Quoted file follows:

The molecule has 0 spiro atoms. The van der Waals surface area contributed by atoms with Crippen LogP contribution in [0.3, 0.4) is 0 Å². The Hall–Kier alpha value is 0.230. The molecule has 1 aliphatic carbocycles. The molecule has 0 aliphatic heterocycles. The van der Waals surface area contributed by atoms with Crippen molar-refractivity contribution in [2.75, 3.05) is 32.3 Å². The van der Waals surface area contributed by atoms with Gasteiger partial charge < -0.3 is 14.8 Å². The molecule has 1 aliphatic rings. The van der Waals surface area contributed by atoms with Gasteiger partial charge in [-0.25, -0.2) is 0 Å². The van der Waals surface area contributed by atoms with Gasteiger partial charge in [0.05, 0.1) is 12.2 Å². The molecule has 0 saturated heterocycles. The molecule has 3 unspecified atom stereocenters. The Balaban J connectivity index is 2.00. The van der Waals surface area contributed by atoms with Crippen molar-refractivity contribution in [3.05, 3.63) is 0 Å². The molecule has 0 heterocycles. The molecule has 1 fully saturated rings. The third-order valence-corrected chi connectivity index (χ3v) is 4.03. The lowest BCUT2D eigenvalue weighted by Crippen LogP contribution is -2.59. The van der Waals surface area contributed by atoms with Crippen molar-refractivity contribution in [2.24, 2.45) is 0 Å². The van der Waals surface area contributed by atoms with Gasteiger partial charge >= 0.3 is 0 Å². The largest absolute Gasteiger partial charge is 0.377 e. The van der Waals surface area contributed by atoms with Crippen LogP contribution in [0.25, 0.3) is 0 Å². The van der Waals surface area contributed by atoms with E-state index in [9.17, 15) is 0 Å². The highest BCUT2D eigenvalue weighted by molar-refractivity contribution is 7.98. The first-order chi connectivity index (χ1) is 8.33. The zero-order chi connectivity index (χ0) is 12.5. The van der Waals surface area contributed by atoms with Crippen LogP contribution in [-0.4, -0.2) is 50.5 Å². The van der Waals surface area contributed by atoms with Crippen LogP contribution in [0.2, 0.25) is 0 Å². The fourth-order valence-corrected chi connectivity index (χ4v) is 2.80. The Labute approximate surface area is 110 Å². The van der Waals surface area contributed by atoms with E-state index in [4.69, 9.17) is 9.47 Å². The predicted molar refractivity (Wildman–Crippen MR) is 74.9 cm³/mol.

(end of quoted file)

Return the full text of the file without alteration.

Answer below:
The molecule has 0 spiro atoms. The van der Waals surface area contributed by atoms with Crippen LogP contribution in [0.3, 0.4) is 0 Å². The Hall–Kier alpha value is 0.230. The molecule has 1 aliphatic carbocycles. The molecule has 0 aliphatic heterocycles. The van der Waals surface area contributed by atoms with Crippen molar-refractivity contribution in [2.75, 3.05) is 32.3 Å². The van der Waals surface area contributed by atoms with Gasteiger partial charge < -0.3 is 14.8 Å². The molecule has 1 aliphatic rings. The van der Waals surface area contributed by atoms with Gasteiger partial charge in [-0.25, -0.2) is 0 Å². The van der Waals surface area contributed by atoms with Gasteiger partial charge in [0.05, 0.1) is 12.2 Å². The molecule has 0 saturated heterocycles. The molecule has 3 unspecified atom stereocenters. The Balaban J connectivity index is 2.00. The van der Waals surface area contributed by atoms with Crippen molar-refractivity contribution in [3.05, 3.63) is 0 Å². The molecule has 0 heterocycles. The molecule has 1 fully saturated rings. The third-order valence-corrected chi connectivity index (χ3v) is 4.03. The lowest BCUT2D eigenvalue weighted by Crippen LogP contribution is -2.59. The van der Waals surface area contributed by atoms with Crippen molar-refractivity contribution in [2.24, 2.45) is 0 Å². The van der Waals surface area contributed by atoms with Gasteiger partial charge >= 0.3 is 0 Å². The largest absolute Gasteiger partial charge is 0.377 e. The van der Waals surface area contributed by atoms with Crippen LogP contribution in [0.25, 0.3) is 0 Å². The van der Waals surface area contributed by atoms with E-state index in [9.17, 15) is 0 Å². The highest BCUT2D eigenvalue weighted by molar-refractivity contribution is 7.98. The first-order chi connectivity index (χ1) is 8.33. The zero-order chi connectivity index (χ0) is 12.5. The van der Waals surface area contributed by atoms with Crippen LogP contribution in [-0.4, -0.2) is 50.5 Å². The van der Waals surface area contributed by atoms with Crippen LogP contribution in [0.2, 0.25) is 0 Å². The fourth-order valence-corrected chi connectivity index (χ4v) is 2.80. The Labute approximate surface area is 110 Å². The van der Waals surface area contributed by atoms with E-state index in [4.69, 9.17) is 9.47 Å². The predicted molar refractivity (Wildman–Crippen MR) is 74.9 cm³/mol.